San Francisco-based start-up Notion has high hopes for its note taking app, a multi-purpose powerhouse.
The app covers the basics: to-do lists, blank spaces for taking notes and cloud sync. But it also features charts, tables, calendars and Kanban boards.
Notion started as a multi-tool of sorts for businesses. The website touts “four tools in one,” promising to save workers from an abundance of tabs.
This is something number of people can get behind. Personally, I have at least four tabs open for critical tools I use every day. Usually a Slack tab for communicating, a Trello tab for team organization, a Google Doc for referencing important info and a tab where I’m writing.
Notion could pack most of that into one place and features tight integration for the things it can’t — like Slack.
Getting started is a fairly simple process. There’s a small introductory section and a number of example templates you can sift through to see the app’s potential. That’s about as much handholding as the app gives.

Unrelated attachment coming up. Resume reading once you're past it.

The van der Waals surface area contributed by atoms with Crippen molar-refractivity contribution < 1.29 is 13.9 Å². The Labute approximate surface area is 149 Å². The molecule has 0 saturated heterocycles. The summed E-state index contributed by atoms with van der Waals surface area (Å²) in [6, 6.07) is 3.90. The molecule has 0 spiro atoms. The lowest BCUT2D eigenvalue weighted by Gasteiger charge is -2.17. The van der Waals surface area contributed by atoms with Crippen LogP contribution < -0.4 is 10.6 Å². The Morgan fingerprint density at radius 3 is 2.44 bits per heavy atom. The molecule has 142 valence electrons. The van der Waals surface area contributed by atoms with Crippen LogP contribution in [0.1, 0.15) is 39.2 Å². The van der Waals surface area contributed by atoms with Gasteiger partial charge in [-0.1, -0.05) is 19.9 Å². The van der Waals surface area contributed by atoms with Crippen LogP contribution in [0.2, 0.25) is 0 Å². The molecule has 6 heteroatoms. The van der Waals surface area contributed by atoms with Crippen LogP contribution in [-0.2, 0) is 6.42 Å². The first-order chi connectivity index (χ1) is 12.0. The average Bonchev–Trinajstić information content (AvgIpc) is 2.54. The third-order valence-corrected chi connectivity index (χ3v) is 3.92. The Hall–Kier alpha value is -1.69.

Everything is nested together in Notion. You start with a ‘workspace.’ Users can add members to workspaces via email or a custom URL and can import a variety file types. Within a workspace, users can create Pages. Pages are made up of what Notion calls ‘blocks.’
Blocks are the different elements you can add to a page. These take on almost any form — a document, a task, an embedded map. Additionally, blocks can dragged and dropped, making for some interesting interactivity. For example, users can create an Archive page nested inside a to-do list. When they finish an item, users can drag it to the Archive to store it.
However, all this functionality comes at a price. Notion isn’t as quick or easy as the default notes app on your device. New users can find themselves overwhelmed by the options. The app also includes a number of keyboard shortcuts to make it easier. Unfortunately, you need to learn those options first.
Notion has a free tier that offers users unlimited Workspaces and members. However, it caps users at 1,000 blocks. The free tier also has a five megabyte upload limit for things like photos and documents.
Additionally the app has a Personal and a Team subscription option. Personal restricts Workspaces to one member, but removes the storage and upload limits. It also provides priority support and advanced permission controls for sharing documents. It clocks in at $5 USD a month (or a discounted $48 USD yearly subscription).
The Team option also gives everything in Personal plus unlimited members and administrative tools for $10 USD a month (or a discounted $96 per year).